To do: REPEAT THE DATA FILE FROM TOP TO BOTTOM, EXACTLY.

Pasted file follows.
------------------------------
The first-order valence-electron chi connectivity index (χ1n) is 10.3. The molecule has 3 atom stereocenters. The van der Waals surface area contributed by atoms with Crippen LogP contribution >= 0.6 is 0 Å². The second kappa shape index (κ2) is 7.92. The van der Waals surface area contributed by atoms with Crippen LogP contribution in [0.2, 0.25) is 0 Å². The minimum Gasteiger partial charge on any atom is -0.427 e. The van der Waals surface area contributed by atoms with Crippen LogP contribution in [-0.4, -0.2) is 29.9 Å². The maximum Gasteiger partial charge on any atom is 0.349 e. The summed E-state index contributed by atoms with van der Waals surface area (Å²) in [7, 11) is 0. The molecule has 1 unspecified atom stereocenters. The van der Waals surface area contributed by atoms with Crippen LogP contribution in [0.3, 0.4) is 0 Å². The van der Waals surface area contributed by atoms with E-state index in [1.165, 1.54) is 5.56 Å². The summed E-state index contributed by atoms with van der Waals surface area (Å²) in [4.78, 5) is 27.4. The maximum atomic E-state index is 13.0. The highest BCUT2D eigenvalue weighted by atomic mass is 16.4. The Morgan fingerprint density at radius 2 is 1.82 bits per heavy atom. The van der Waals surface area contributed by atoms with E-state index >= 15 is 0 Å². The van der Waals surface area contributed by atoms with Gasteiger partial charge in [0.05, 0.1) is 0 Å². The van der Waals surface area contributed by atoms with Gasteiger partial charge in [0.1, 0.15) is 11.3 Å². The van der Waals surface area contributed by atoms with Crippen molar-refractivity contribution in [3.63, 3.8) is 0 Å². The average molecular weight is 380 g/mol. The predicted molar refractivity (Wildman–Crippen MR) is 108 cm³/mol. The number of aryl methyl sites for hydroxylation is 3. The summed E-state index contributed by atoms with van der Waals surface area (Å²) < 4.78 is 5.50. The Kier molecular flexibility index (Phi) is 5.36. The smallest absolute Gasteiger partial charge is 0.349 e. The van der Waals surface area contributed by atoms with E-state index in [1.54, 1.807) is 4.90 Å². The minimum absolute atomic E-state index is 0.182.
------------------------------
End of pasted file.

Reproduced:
The first-order valence-electron chi connectivity index (χ1n) is 10.3. The molecule has 3 atom stereocenters. The van der Waals surface area contributed by atoms with Crippen LogP contribution >= 0.6 is 0 Å². The second kappa shape index (κ2) is 7.92. The van der Waals surface area contributed by atoms with Crippen LogP contribution in [0.2, 0.25) is 0 Å². The minimum Gasteiger partial charge on any atom is -0.427 e. The van der Waals surface area contributed by atoms with Crippen LogP contribution in [-0.4, -0.2) is 29.9 Å². The maximum Gasteiger partial charge on any atom is 0.349 e. The summed E-state index contributed by atoms with van der Waals surface area (Å²) in [7, 11) is 0. The molecule has 1 unspecified atom stereocenters. The van der Waals surface area contributed by atoms with Crippen LogP contribution in [0.3, 0.4) is 0 Å². The van der Waals surface area contributed by atoms with E-state index in [1.165, 1.54) is 5.56 Å². The summed E-state index contributed by atoms with van der Waals surface area (Å²) in [4.78, 5) is 27.4. The maximum atomic E-state index is 13.0. The highest BCUT2D eigenvalue weighted by atomic mass is 16.4. The Morgan fingerprint density at radius 2 is 1.82 bits per heavy atom. The van der Waals surface area contributed by atoms with E-state index >= 15 is 0 Å². The van der Waals surface area contributed by atoms with Gasteiger partial charge in [0.05, 0.1) is 0 Å². The van der Waals surface area contributed by atoms with Gasteiger partial charge in [0.1, 0.15) is 11.3 Å². The van der Waals surface area contributed by atoms with Crippen molar-refractivity contribution in [3.63, 3.8) is 0 Å². The average molecular weight is 380 g/mol. The predicted molar refractivity (Wildman–Crippen MR) is 108 cm³/mol. The number of aryl methyl sites for hydroxylation is 3. The summed E-state index contributed by atoms with van der Waals surface area (Å²) < 4.78 is 5.50. The Kier molecular flexibility index (Phi) is 5.36. The smallest absolute Gasteiger partial charge is 0.349 e. The van der Waals surface area contributed by atoms with E-state index in [1.54, 1.807) is 4.90 Å². The minimum absolute atomic E-state index is 0.182.